Oregon is entering its rainy season while recovering from the recent devastation caused by wildfires. The Oregon Office of Emergency Management is warning people living and traveling in and around areas impacted by wildfires about the risk of flooding, landslides and debris flows and urging Oregonians to sign up for emergency alerts, exercise caution and plan ahead.
Wildfires dramatically change the landscape and ground conditions, which can lead to a higher risk of flooding. Natural, unburned vegetation and soil normally act as a sponge during a rainfall event. But after an intense wildfire, burned vegetation and charred soil form a water repellent layer, blocking water absorption. As a result, properties located below or downstream of the burn areas are at an increased risk for flooding and debris flows. Even areas not traditionally flood-prone are at risk of flooding for up to several years after a wildfire.
“The impacts of wildfires are often felt for years after the flames are out. For those in or near these areas, threats like flash floods and debris flows can happen quickly and with little to no warning,” said Oregon Office of Emergency Management Director Andrew Phelps. “Leave if you are told to evacuate or you feel it is unsafe to remain in your home. Have an evacuation route planned that is least likely to be impacted by flash flooding and debris flow and stay informed: Sign up for OR-Alert to receive emergency alerts and pay attention to weather forecasts in your area.”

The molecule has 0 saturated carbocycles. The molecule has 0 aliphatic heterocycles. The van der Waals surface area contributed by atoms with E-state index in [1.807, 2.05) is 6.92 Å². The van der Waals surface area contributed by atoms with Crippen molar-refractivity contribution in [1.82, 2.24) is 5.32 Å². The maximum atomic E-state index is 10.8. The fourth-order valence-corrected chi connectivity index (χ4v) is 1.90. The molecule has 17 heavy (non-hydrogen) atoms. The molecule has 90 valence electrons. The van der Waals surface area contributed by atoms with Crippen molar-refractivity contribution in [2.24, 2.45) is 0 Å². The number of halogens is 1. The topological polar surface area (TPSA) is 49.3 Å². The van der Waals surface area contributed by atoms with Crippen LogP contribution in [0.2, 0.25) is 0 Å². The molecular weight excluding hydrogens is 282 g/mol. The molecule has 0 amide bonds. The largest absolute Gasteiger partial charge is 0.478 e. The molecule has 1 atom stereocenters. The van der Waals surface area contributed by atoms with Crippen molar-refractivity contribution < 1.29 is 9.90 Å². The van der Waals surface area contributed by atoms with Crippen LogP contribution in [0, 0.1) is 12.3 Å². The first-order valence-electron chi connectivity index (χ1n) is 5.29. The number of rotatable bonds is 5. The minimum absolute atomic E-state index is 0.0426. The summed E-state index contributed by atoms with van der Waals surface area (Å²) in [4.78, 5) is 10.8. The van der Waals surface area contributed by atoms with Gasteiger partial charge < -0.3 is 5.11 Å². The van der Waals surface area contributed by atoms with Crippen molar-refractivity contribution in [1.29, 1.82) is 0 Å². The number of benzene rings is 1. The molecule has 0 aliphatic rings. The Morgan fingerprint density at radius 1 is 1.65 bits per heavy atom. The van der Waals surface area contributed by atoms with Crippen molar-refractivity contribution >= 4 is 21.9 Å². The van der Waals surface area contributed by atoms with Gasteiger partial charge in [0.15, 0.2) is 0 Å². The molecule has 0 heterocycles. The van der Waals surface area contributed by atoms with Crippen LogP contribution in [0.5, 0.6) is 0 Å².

OEM also recommends developing an emergency plan – for floods and other hazards – that includes building and maintaining emergency kits for home, work and vehicles. When a disaster occurs, it’s unrealistic to expect first responders will be able to reach everyone within hours or even days. Oregonians should plan on being self-sufficient for at least two weeks following any type of disaster. OEM’s 2 Weeks Ready program offers several resources.
The U.S. Geological Survey provides maps showing the likelihood of debris flow in different areas around specific wildfires. The recent atmospheric rivers affecting the Pacific Northwest have proven the rainy season is already underway, and recent data from the National Oceanic and Atmospheric Administration shows a high possibility of more La Niña-related events continuing throughout this fall and winter.
Floods are the most common and expensive natural disaster in the U.S. Just an inch of water in an average-sized home can cause more than $25,000 in damage. Most homeowners’ and renters’ insurance policies do not cover flood damage. Flood insurance is a separate policy that protects homes and belongings from floodwater damage so residents can recover after a storm. Policies typically take 30 days to go into effect, so it is important for residents to plan in advance.
For more information about flood risk and mitigation, visit Ready.gov/floods.